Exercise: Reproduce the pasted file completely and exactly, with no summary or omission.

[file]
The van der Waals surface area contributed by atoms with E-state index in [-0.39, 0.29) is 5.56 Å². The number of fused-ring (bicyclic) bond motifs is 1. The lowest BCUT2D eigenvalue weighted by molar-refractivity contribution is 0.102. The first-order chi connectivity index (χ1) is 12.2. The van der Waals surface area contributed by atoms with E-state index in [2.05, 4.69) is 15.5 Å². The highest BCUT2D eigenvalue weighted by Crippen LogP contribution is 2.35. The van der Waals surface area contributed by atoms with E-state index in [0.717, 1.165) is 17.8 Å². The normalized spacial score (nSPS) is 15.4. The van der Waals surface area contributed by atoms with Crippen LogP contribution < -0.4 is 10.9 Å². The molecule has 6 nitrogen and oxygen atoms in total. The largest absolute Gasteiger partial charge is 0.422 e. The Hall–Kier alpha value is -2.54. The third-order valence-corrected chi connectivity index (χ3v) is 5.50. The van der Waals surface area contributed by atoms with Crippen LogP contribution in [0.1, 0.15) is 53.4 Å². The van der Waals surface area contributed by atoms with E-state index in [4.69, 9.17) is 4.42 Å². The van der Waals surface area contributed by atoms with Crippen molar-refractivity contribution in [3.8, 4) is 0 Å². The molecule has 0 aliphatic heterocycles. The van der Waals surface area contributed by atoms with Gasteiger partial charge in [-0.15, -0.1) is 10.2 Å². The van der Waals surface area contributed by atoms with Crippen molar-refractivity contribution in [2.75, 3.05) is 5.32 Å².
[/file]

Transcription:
The van der Waals surface area contributed by atoms with E-state index in [-0.39, 0.29) is 5.56 Å². The number of fused-ring (bicyclic) bond motifs is 1. The lowest BCUT2D eigenvalue weighted by molar-refractivity contribution is 0.102. The first-order chi connectivity index (χ1) is 12.2. The van der Waals surface area contributed by atoms with E-state index in [2.05, 4.69) is 15.5 Å². The highest BCUT2D eigenvalue weighted by Crippen LogP contribution is 2.35. The van der Waals surface area contributed by atoms with E-state index in [0.717, 1.165) is 17.8 Å². The normalized spacial score (nSPS) is 15.4. The van der Waals surface area contributed by atoms with Crippen LogP contribution < -0.4 is 10.9 Å². The molecule has 6 nitrogen and oxygen atoms in total. The largest absolute Gasteiger partial charge is 0.422 e. The Hall–Kier alpha value is -2.54. The third-order valence-corrected chi connectivity index (χ3v) is 5.50. The van der Waals surface area contributed by atoms with Crippen LogP contribution in [0.1, 0.15) is 53.4 Å². The van der Waals surface area contributed by atoms with E-state index in [4.69, 9.17) is 4.42 Å². The van der Waals surface area contributed by atoms with Crippen molar-refractivity contribution in [3.8, 4) is 0 Å². The molecule has 0 aliphatic heterocycles. The van der Waals surface area contributed by atoms with Gasteiger partial charge in [-0.15, -0.1) is 10.2 Å². The van der Waals surface area contributed by atoms with Crippen molar-refractivity contribution in [2.75, 3.05) is 5.32 Å².